The movement of the Alachua Seminoles and their African or black allies from Paynes Prairie in Central Florida to the west side of the Suwannee River marked the first time that the widely dispersed bands of Native Americans in Florida concentrated their population into a single part of Florida.
This movement was occasioned by the “Patriot War” in East Florida. A group of United States citizens – along with a few allies already living in Florida – crossed the St. Mary’s River and declared an insurrection against the government of Spain in 1812. They called themselves Patriots and intended to surrender the province to the United States as soon as they captured it. The Spanish governor in St. Augustine convinced the Alachua Seminoles to join his troops in resisting the American invasion.
The Alachua, led by their principal chief Payne, carried out raids on the Patriots and joined in the bloody defeat of U.S. troops at Twelve Mile Swamp north of St. Augustine. The American soldiers had entered Florida to accept and occupy land surrendered to them by the Patriots.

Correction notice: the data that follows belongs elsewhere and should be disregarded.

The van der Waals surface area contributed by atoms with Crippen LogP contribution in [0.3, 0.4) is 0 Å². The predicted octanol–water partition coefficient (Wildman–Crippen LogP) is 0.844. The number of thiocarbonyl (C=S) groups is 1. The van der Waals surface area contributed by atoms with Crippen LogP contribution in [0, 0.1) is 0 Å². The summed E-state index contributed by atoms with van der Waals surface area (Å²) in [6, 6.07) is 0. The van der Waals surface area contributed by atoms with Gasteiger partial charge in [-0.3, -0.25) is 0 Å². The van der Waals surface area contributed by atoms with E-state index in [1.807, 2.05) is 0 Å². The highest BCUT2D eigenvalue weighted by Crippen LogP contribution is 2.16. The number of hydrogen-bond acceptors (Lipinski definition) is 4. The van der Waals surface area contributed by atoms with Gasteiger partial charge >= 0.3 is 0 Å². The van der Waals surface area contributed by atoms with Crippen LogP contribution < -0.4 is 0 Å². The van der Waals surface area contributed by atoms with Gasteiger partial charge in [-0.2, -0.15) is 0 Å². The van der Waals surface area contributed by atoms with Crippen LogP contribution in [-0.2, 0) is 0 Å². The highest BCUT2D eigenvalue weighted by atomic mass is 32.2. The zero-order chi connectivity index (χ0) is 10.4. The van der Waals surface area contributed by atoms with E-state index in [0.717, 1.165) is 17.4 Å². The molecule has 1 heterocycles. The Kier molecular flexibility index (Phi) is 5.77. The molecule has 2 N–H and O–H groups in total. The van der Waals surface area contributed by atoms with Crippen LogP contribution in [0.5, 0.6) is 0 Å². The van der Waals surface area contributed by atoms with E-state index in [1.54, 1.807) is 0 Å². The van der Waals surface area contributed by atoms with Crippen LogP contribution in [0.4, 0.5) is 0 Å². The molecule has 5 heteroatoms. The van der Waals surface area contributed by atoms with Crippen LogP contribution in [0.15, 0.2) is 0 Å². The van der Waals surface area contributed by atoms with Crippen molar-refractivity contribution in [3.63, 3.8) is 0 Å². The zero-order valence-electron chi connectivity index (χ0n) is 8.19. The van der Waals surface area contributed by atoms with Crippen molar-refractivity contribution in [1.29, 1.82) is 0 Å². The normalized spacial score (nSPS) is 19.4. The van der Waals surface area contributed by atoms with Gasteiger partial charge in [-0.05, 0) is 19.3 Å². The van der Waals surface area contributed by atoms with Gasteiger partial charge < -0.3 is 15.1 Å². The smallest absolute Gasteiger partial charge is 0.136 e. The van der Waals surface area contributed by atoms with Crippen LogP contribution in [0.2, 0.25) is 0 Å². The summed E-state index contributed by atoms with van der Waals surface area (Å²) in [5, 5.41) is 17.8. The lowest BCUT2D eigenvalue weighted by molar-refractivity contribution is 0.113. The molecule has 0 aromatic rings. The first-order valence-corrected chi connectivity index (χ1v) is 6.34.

The involvement of the Alachua Seminole and their black allies in the war led to an unexpected invasion of the colony by the State of Tennessee. The expedition was led by Col. John Williams. He later commanded the 39th U.S. Infantry and served in the United States Senate prior to his political defeat at the hands of Andrew Jackson.
What the Alachua had done that the people of Tennessee found so alarming was to defeat a similar group of Georgians led by Col. Daniel Newnan. That force had invaded Seminole country only to be badly beaten at Newnan’s Defeat, an engagement also remembered as the Battle of Payne’s Prairie. Williams planned to avenge Newnan by carrying the fight to Paynes Prairie, a vast plain on the southern edge of what is now Gainesville, Florida. The prairie region had been the home of the Alachua group since Florida’s British era (1763-1783).